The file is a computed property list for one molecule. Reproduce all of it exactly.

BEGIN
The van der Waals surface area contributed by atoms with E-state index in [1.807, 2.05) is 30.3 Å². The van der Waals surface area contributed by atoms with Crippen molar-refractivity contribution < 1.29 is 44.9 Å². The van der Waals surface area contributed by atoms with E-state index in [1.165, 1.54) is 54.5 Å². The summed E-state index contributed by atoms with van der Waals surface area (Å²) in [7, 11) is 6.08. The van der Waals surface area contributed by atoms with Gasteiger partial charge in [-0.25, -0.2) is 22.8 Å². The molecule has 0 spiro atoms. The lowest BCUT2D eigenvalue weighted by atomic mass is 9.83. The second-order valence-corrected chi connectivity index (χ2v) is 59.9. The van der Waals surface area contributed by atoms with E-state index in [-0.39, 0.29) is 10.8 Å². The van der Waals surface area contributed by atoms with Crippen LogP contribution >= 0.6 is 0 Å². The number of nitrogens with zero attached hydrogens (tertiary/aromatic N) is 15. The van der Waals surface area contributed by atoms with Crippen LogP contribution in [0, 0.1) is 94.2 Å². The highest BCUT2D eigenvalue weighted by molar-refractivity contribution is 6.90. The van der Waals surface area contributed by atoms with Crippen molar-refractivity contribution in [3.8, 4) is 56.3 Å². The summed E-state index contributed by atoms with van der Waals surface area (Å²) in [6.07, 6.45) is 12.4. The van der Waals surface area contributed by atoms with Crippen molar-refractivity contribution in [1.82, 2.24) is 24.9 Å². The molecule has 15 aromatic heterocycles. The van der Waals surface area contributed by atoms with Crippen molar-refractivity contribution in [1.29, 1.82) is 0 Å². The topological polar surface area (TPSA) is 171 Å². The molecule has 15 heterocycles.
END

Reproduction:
The van der Waals surface area contributed by atoms with E-state index in [1.807, 2.05) is 30.3 Å². The van der Waals surface area contributed by atoms with Crippen molar-refractivity contribution < 1.29 is 44.9 Å². The van der Waals surface area contributed by atoms with E-state index in [1.165, 1.54) is 54.5 Å². The summed E-state index contributed by atoms with van der Waals surface area (Å²) in [7, 11) is 6.08. The van der Waals surface area contributed by atoms with Gasteiger partial charge in [-0.25, -0.2) is 22.8 Å². The molecule has 0 spiro atoms. The lowest BCUT2D eigenvalue weighted by atomic mass is 9.83. The second-order valence-corrected chi connectivity index (χ2v) is 59.9. The van der Waals surface area contributed by atoms with E-state index in [-0.39, 0.29) is 10.8 Å². The van der Waals surface area contributed by atoms with Crippen LogP contribution >= 0.6 is 0 Å². The number of nitrogens with zero attached hydrogens (tertiary/aromatic N) is 15. The van der Waals surface area contributed by atoms with Crippen LogP contribution in [0, 0.1) is 94.2 Å². The highest BCUT2D eigenvalue weighted by molar-refractivity contribution is 6.90. The van der Waals surface area contributed by atoms with Crippen molar-refractivity contribution in [3.8, 4) is 56.3 Å². The summed E-state index contributed by atoms with van der Waals surface area (Å²) in [6.07, 6.45) is 12.4. The van der Waals surface area contributed by atoms with Crippen molar-refractivity contribution in [1.82, 2.24) is 24.9 Å². The molecule has 15 aromatic heterocycles. The van der Waals surface area contributed by atoms with Crippen molar-refractivity contribution in [1.29, 1.82) is 0 Å². The topological polar surface area (TPSA) is 171 Å². The molecule has 15 heterocycles.